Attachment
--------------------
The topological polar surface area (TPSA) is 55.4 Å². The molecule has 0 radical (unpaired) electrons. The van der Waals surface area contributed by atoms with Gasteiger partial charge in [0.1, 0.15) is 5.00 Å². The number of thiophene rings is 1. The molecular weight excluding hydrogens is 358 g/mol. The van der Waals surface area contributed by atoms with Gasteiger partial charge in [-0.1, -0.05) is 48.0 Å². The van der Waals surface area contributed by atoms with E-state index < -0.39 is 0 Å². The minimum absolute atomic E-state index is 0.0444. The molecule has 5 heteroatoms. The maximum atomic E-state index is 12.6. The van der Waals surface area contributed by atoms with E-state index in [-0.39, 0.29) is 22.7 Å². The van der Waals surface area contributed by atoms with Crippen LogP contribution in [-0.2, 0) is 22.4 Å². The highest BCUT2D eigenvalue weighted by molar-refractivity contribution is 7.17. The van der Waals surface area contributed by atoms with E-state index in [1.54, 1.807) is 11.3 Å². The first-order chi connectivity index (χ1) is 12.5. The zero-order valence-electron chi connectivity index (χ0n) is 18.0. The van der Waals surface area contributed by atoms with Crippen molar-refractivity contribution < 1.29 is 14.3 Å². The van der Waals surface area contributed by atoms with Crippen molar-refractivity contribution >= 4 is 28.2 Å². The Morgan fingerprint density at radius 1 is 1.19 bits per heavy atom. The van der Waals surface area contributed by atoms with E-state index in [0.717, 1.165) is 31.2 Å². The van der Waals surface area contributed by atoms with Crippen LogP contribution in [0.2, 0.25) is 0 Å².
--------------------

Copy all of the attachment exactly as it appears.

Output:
The topological polar surface area (TPSA) is 55.4 Å². The molecule has 0 radical (unpaired) electrons. The van der Waals surface area contributed by atoms with Gasteiger partial charge in [0.1, 0.15) is 5.00 Å². The number of thiophene rings is 1. The molecular weight excluding hydrogens is 358 g/mol. The van der Waals surface area contributed by atoms with Gasteiger partial charge in [-0.1, -0.05) is 48.0 Å². The van der Waals surface area contributed by atoms with E-state index < -0.39 is 0 Å². The minimum absolute atomic E-state index is 0.0444. The molecule has 5 heteroatoms. The maximum atomic E-state index is 12.6. The van der Waals surface area contributed by atoms with E-state index in [-0.39, 0.29) is 22.7 Å². The van der Waals surface area contributed by atoms with Crippen LogP contribution in [-0.2, 0) is 22.4 Å². The highest BCUT2D eigenvalue weighted by molar-refractivity contribution is 7.17. The van der Waals surface area contributed by atoms with E-state index in [1.54, 1.807) is 11.3 Å². The first-order chi connectivity index (χ1) is 12.5. The zero-order valence-electron chi connectivity index (χ0n) is 18.0. The van der Waals surface area contributed by atoms with Crippen molar-refractivity contribution < 1.29 is 14.3 Å². The van der Waals surface area contributed by atoms with Crippen molar-refractivity contribution >= 4 is 28.2 Å². The Morgan fingerprint density at radius 1 is 1.19 bits per heavy atom. The van der Waals surface area contributed by atoms with E-state index in [0.717, 1.165) is 31.2 Å². The van der Waals surface area contributed by atoms with Crippen LogP contribution in [0.2, 0.25) is 0 Å².